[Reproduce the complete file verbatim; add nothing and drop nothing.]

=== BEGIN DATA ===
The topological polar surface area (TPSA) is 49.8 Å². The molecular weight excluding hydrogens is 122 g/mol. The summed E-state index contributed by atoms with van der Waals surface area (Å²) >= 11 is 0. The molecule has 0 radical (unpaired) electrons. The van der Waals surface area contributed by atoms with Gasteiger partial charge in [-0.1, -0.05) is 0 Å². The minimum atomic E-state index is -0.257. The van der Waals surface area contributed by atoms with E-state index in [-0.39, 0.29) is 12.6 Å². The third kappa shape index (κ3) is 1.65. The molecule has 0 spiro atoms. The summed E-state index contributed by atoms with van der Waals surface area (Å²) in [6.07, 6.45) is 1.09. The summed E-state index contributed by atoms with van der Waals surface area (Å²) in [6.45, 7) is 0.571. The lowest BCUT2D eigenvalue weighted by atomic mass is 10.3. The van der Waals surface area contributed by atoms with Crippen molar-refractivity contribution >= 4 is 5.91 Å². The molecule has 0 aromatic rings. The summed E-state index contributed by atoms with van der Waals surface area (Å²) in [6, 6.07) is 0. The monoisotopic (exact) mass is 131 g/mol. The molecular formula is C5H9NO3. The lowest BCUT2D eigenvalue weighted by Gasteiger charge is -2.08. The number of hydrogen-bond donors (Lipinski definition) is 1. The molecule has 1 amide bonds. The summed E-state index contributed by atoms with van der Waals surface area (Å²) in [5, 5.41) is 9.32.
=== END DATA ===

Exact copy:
The topological polar surface area (TPSA) is 49.8 Å². The molecular weight excluding hydrogens is 122 g/mol. The summed E-state index contributed by atoms with van der Waals surface area (Å²) >= 11 is 0. The molecule has 0 radical (unpaired) electrons. The van der Waals surface area contributed by atoms with Gasteiger partial charge in [-0.1, -0.05) is 0 Å². The minimum atomic E-state index is -0.257. The van der Waals surface area contributed by atoms with E-state index in [-0.39, 0.29) is 12.6 Å². The third kappa shape index (κ3) is 1.65. The molecule has 0 spiro atoms. The summed E-state index contributed by atoms with van der Waals surface area (Å²) in [6.07, 6.45) is 1.09. The summed E-state index contributed by atoms with van der Waals surface area (Å²) in [6.45, 7) is 0.571. The lowest BCUT2D eigenvalue weighted by atomic mass is 10.3. The van der Waals surface area contributed by atoms with Crippen molar-refractivity contribution >= 4 is 5.91 Å². The molecule has 0 aromatic rings. The summed E-state index contributed by atoms with van der Waals surface area (Å²) in [6, 6.07) is 0. The monoisotopic (exact) mass is 131 g/mol. The molecular formula is C5H9NO3. The lowest BCUT2D eigenvalue weighted by Gasteiger charge is -2.08. The number of hydrogen-bond donors (Lipinski definition) is 1. The molecule has 1 amide bonds. The summed E-state index contributed by atoms with van der Waals surface area (Å²) in [5, 5.41) is 9.32.